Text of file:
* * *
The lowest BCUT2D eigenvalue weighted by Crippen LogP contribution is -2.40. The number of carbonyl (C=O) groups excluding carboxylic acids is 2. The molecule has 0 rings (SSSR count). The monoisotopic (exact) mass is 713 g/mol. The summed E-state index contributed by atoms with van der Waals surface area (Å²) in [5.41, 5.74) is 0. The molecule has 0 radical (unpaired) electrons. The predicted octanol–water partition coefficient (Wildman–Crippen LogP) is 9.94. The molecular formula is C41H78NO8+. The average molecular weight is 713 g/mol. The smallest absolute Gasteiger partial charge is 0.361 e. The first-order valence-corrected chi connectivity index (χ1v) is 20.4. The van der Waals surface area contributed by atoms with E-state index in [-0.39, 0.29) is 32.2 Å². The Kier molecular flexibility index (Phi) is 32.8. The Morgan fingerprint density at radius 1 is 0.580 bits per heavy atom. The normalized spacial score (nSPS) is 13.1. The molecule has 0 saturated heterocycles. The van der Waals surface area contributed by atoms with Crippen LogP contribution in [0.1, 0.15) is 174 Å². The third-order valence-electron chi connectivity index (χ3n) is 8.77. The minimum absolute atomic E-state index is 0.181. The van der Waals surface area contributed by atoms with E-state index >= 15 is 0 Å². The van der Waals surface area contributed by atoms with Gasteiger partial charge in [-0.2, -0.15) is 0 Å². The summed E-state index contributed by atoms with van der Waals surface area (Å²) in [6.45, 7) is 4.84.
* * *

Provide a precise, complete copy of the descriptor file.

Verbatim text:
The lowest BCUT2D eigenvalue weighted by Crippen LogP contribution is -2.40. The number of carbonyl (C=O) groups excluding carboxylic acids is 2. The molecule has 0 rings (SSSR count). The monoisotopic (exact) mass is 713 g/mol. The summed E-state index contributed by atoms with van der Waals surface area (Å²) in [5.41, 5.74) is 0. The molecule has 0 radical (unpaired) electrons. The predicted octanol–water partition coefficient (Wildman–Crippen LogP) is 9.94. The molecular formula is C41H78NO8+. The average molecular weight is 713 g/mol. The smallest absolute Gasteiger partial charge is 0.361 e. The first-order valence-corrected chi connectivity index (χ1v) is 20.4. The van der Waals surface area contributed by atoms with E-state index in [-0.39, 0.29) is 32.2 Å². The Kier molecular flexibility index (Phi) is 32.8. The Morgan fingerprint density at radius 1 is 0.580 bits per heavy atom. The normalized spacial score (nSPS) is 13.1. The molecule has 0 saturated heterocycles. The van der Waals surface area contributed by atoms with Crippen LogP contribution in [0.1, 0.15) is 174 Å². The third-order valence-electron chi connectivity index (χ3n) is 8.77. The minimum absolute atomic E-state index is 0.181. The van der Waals surface area contributed by atoms with E-state index >= 15 is 0 Å². The van der Waals surface area contributed by atoms with Gasteiger partial charge in [-0.2, -0.15) is 0 Å². The summed E-state index contributed by atoms with van der Waals surface area (Å²) in [6.45, 7) is 4.84.